How to deal with anonymous junk mail?

29th September 2015

My particular gear grinder are envelopes that have no company name on them. This is obviously designed so that curiosity will trick you into opening the junk. Saga is the latest offender practising this trick. I just look up the address and send it back, but why is there no legislation that requires companies to identify themselves on envelopes?

Dr Junk Buster's answer: 

You could lodge a complaint with the Advertising Standards Authority about the junk mail. Section 2.1 of the 'CAP' advertising code states that marketing communications must be obviously identifiable as such. If there's nothing on the envelope to indicate that it contains an advert the sender is in breach of code.

The Advertising Standards Authority is a self-regulatory organisation. It's run by the advertising industry and doesn't have any enforcement powers. That said, senders such as Saga will almost certainly comply with any ruling against them. And after the Advertising Standards Authority has looked into the case you could still return the junk mail to the offender!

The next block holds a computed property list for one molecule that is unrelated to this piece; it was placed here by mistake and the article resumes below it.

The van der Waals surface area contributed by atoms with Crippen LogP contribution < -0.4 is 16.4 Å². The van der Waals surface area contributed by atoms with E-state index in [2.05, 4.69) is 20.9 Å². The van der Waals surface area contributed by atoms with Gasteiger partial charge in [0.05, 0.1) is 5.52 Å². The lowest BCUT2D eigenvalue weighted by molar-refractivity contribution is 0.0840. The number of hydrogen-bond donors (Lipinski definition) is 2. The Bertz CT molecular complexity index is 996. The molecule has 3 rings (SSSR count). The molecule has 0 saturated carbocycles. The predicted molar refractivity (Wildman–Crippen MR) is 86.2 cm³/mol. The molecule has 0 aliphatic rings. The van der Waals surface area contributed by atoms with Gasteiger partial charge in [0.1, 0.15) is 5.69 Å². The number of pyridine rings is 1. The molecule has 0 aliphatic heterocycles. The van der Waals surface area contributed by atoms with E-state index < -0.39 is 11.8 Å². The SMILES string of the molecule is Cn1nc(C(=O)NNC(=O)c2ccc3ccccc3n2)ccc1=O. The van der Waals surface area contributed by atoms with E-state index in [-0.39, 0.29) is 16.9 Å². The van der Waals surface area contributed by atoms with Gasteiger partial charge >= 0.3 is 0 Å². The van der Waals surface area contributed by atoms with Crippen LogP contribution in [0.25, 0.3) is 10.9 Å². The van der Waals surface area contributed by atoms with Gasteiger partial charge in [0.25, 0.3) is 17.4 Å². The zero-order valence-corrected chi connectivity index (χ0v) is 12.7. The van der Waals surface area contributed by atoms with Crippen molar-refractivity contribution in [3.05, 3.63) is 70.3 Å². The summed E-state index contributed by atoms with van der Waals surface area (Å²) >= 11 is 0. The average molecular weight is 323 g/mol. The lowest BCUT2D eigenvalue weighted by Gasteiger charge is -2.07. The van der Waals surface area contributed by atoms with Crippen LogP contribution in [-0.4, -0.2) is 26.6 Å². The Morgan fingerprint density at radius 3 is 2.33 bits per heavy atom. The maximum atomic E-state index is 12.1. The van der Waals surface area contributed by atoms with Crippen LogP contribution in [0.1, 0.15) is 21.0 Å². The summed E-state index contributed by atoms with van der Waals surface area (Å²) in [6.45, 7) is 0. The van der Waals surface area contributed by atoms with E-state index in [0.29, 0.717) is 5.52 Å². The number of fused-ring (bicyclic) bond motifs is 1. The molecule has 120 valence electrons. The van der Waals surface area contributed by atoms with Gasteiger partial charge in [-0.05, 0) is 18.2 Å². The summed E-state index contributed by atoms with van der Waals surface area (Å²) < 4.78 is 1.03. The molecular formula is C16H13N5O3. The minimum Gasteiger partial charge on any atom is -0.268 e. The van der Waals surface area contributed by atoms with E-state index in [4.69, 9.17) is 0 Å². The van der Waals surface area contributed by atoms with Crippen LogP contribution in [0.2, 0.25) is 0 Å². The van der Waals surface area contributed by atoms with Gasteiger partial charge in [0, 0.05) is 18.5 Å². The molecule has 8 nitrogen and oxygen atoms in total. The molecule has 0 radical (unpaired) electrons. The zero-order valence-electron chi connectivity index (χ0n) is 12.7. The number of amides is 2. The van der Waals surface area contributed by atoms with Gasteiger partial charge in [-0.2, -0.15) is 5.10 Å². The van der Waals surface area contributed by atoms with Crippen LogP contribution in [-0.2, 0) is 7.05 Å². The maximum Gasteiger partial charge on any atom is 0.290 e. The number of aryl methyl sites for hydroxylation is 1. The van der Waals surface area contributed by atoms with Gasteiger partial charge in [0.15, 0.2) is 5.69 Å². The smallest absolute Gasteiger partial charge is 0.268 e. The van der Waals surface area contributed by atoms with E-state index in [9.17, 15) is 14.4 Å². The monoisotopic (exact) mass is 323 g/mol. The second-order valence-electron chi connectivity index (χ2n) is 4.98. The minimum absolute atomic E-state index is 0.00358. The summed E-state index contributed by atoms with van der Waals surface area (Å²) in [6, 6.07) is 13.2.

Junk mail from Top Cote.
Top Cote prefers not to print its name on its junk mail

It's worth mentioning that section 2.1 of the CAP code applies to both addressed and unaddressed junk mail. One particularly nasty junk mailer is Top Code. They regularly stuff their junk adverts in completely blank envelopes, obviously hoping that you'll be curious enough to open it.

Last updated: 
29th September 2015